18. Acute and late toxicities of radiotherapy for patients with discoid lupus erythematosus: a retrospective case-control study

    Patel Ajaykumar B

    2012-02-01

    Full Text Available Abstract Background The purpose of this study was to evaluate acute and late toxicities of radiotherapy for patients with discoid lupus erythematosus (DLE. Methods A retrospective review was performed of patients with DLE who received radiotherapy at our institution between 1980 and 2005. Patients with other connective tissue disorders were excluded. Control patients were matched 2:1 with the DLE treatment courses based on age, cancer diagnosis, year of treatment, radiotherapy dose, and sex. Acute (within 30 days from the completion of radiotherapy and late toxicities were evaluated for each treatment course using the Common Terminology Criteria for Adverse Events Version 3.0. Results Twelve patients with DLE received a total of 15 radiotherapy courses. The median follow-up time was 2.6 years (range, 0.0-15.2 years. Acute toxicity of any organ was observed in 10 (67% treatment courses, of which 2 (13% were Grade 3 or higher. Acute Grade 1 or 2 dermatologic toxicity was observed in 8 courses (53%. Late toxicity of any organ was observed in 7 of 12 (58% evaluable treatment courses, of which 3 (23% were grade 3 or higher. Late grade 1 or 2 dermatologic toxicity was observed in 5 (42% courses. No patient experienced acute or late Grade 3 or higher dermatologic toxicity. The rates of any organ or dermatologic acute and late toxicity were not significantly different between DLE and control treatment courses. Conclusions Our findings do not suggest an increased risk of toxicity to the skin or other organs in patients with DLE receiving radiotherapy.

  19. Acute Oral Toxicity Study of GAL-57 (Bentazon + Dicamba Herbicide in Rats

    Dragica Brkić

    2009-01-01

    Full Text Available An acute oral toxicity study of the herbicide GAL-57 (Avalon, a mixture of bentazon and dicamba as active ingredients, was conducted to assess its acute oral toxicity to rats, using a new method that has been used in the past several years (2001. Clinical observations were performed for all animals after different time intervals, and gross necropsy was performed at termination of examination. Clinical symptoms (decreased activity, prone position, abnormal limb position, decreased righting reflex, decreased grip and limb tone, decreased body and abdominal tone and dyspnoea from mild to marked degree were noted after administration of 2000 mg/kg. Animals were found dead 30 minutes to one hour after the treatment. GAL-57 did not cause any clinical sings at single 300 mg/kg bw dose. The physical condition and behaviour of animals were normal during the 14-day observation period. The acute oral LD-50 value of the GAL-57 proved to be between 300 and 2000 mg/kg body weight in rats and was ranked into Poison group III according to Serbian criteria, category 4 of the Global Harmonized Classification System and Category III of the EPA classification.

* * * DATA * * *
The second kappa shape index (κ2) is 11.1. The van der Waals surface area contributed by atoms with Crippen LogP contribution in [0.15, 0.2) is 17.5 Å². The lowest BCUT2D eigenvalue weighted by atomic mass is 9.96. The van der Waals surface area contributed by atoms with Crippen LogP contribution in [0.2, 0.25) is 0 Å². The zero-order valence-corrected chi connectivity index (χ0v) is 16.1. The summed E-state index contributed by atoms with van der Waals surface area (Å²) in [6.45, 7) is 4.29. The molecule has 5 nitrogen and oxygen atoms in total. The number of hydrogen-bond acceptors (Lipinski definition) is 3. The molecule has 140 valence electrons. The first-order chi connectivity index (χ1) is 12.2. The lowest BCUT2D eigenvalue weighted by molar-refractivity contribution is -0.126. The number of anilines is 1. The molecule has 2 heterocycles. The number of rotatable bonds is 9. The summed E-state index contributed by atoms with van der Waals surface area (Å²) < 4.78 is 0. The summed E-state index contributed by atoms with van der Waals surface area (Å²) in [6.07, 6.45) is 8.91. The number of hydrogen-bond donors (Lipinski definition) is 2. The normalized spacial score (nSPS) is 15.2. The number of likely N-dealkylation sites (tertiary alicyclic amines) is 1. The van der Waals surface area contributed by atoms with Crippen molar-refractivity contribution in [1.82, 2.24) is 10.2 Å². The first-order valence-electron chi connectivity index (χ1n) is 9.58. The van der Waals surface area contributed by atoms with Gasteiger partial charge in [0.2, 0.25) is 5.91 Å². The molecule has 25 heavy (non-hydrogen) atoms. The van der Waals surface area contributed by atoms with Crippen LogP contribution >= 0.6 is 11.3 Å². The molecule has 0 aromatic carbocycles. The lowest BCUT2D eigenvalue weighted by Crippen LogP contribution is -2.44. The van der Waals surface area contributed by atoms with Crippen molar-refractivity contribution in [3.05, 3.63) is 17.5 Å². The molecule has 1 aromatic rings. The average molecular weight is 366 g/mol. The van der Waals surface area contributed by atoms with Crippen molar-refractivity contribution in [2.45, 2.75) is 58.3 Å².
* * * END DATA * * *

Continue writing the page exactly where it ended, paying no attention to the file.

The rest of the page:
20. NMR-based metabolomics to determine acute inhalation effects of nano- and fine-sized ZnO particles in the rat lung.

    Lee, Sheng-Han; Wang, Ting-Yi; Hong, Jia-Huei; Cheng, Tsun-Jen; Lin, Ching-Yu

    2016-09-01

    Zinc oxide (ZnO) particles induce acute occupational inhalation illness in humans and rats. However, the possible molecular mechanisms of ZnO particles on the respiratory system remain unclear. In this study, metabolic responses of the respiratory system of rats inhaled ZnO particles were investigated by a nuclear magnetic resonance (NMR)-based metabolomic approach. Male Sprague-Dawley rats were treated with a series of doses of nano-sized (35 nm) or fine-sized (250 nm) ZnO particles. The corresponding control groups inhaled filtered air. After 24 h, bronchoalveolar lavage fluid (BALF) and lung tissues were collected, extracted and prepared for (1)H and J-resolved NMR analysis, followed by principal component analysis (PCA) and partial least squares discriminant analysis (PLS-DA). PCA and PLSDA models from analysis of BALF and hydrophilic lung NMR spectra demonstrated that dose response trends were restricted to the 250 nm ZnO particle exposure group and were not observed in the 35 nm ZnO particle exposure group. Increased isoleucine and valine, as well as decreased acetate, trimethylamine n-oxide, taurine, glycine, formate, ascorbate and glycerophosphocholine, were recorded in the BALF of rats treated with moderate and high dose 250 nm ZnO exposures. Decreases in taurine and glucose, as well as an increase of phosphorylcholine-containing lipids and fatty acyl chains, were detected in the lung tissues from 250 nm ZnO-treated rats. These metabolic changes may be associated with cell anti-oxidation, energy metabolism, DNA damage and membrane stability. We also concluded that a metabolic approach provides more complete measurements and suggests potential molecular mechanisms of adverse effects. PMID:27245357

  1. Acute and subchronic toxicity assessment model of Ferula assa-foetida gum in rodents

    Ayman Goudah

    2015-05-01

    Full Text Available Aim: The present study was performed to investigate acute and subchronic oral toxicity of Ferula assa-foetida gum (28 days in Sprague Dawley rats. Materials and Methods: Acute oral administration of F. assa-foetida was done as a single bolus dose up to 5 g/kg in mice and subchronic toxicity study for 28 days was done by oral administration at doses of 0 (control and 250 mg/kg in Sprague Dawley rats. Results: The obtained data revealed that oral administration of F. assa-foetida extract in rats for 28 successive days had no significant changes on body weight, body weight gain, the hematological parameters in rats all over the period of the experiment, and there are no significant increases in the activity of aspartate aminotransferase, alanine aminotransferase, alkaline phosphatase, creatinine and urea. Liver of treated rats showed mild changes as thrombosis and sinusoidal leukocytosis. It also showed portal infiltration with inflammatory cells, while kidney of treated rat showed an atrophy of glomerular tuft, thickening of parietal layer of Bowman capsule, and focal tubular necrosis. It also showed dilatation and congestion of renal blood vessels. Conclusion: We concluded that F. assa-foetida gum had broad safety and little toxicity for short term use in dose of 250 mg/kg.